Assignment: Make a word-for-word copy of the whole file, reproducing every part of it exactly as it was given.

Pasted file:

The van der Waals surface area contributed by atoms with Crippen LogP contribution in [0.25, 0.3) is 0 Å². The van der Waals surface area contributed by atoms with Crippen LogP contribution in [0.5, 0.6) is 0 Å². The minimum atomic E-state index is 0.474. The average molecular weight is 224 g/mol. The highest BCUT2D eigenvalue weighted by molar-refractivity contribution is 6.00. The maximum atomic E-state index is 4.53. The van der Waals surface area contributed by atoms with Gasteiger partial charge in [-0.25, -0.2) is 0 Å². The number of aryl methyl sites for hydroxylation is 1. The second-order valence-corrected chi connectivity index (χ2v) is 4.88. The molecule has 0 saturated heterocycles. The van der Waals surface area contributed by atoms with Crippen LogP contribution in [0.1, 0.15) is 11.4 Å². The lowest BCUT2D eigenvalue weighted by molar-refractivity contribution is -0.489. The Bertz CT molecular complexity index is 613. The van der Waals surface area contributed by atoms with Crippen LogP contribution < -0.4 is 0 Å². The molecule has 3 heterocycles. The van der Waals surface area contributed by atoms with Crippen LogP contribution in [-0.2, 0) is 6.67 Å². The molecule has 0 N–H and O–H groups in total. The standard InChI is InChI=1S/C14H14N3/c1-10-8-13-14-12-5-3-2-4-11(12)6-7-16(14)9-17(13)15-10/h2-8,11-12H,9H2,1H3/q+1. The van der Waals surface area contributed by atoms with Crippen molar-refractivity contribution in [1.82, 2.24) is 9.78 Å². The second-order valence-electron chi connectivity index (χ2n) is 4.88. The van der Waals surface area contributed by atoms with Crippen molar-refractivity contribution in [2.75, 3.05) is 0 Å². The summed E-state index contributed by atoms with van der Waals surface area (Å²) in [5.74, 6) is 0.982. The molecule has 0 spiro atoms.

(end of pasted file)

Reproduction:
The van der Waals surface area contributed by atoms with Crippen LogP contribution in [0.25, 0.3) is 0 Å². The van der Waals surface area contributed by atoms with Crippen LogP contribution in [0.5, 0.6) is 0 Å². The minimum atomic E-state index is 0.474. The average molecular weight is 224 g/mol. The highest BCUT2D eigenvalue weighted by molar-refractivity contribution is 6.00. The maximum atomic E-state index is 4.53. The van der Waals surface area contributed by atoms with Gasteiger partial charge in [-0.25, -0.2) is 0 Å². The number of aryl methyl sites for hydroxylation is 1. The second-order valence-corrected chi connectivity index (χ2v) is 4.88. The molecule has 0 saturated heterocycles. The van der Waals surface area contributed by atoms with Crippen LogP contribution in [0.1, 0.15) is 11.4 Å². The lowest BCUT2D eigenvalue weighted by molar-refractivity contribution is -0.489. The Bertz CT molecular complexity index is 613. The van der Waals surface area contributed by atoms with Crippen LogP contribution < -0.4 is 0 Å². The molecule has 3 heterocycles. The van der Waals surface area contributed by atoms with Crippen LogP contribution in [-0.2, 0) is 6.67 Å². The molecule has 0 N–H and O–H groups in total. The standard InChI is InChI=1S/C14H14N3/c1-10-8-13-14-12-5-3-2-4-11(12)6-7-16(14)9-17(13)15-10/h2-8,11-12H,9H2,1H3/q+1. The van der Waals surface area contributed by atoms with Crippen molar-refractivity contribution in [1.82, 2.24) is 9.78 Å². The second-order valence-electron chi connectivity index (χ2n) is 4.88. The van der Waals surface area contributed by atoms with Crippen molar-refractivity contribution in [2.75, 3.05) is 0 Å². The summed E-state index contributed by atoms with van der Waals surface area (Å²) in [5.74, 6) is 0.982. The molecule has 0 spiro atoms.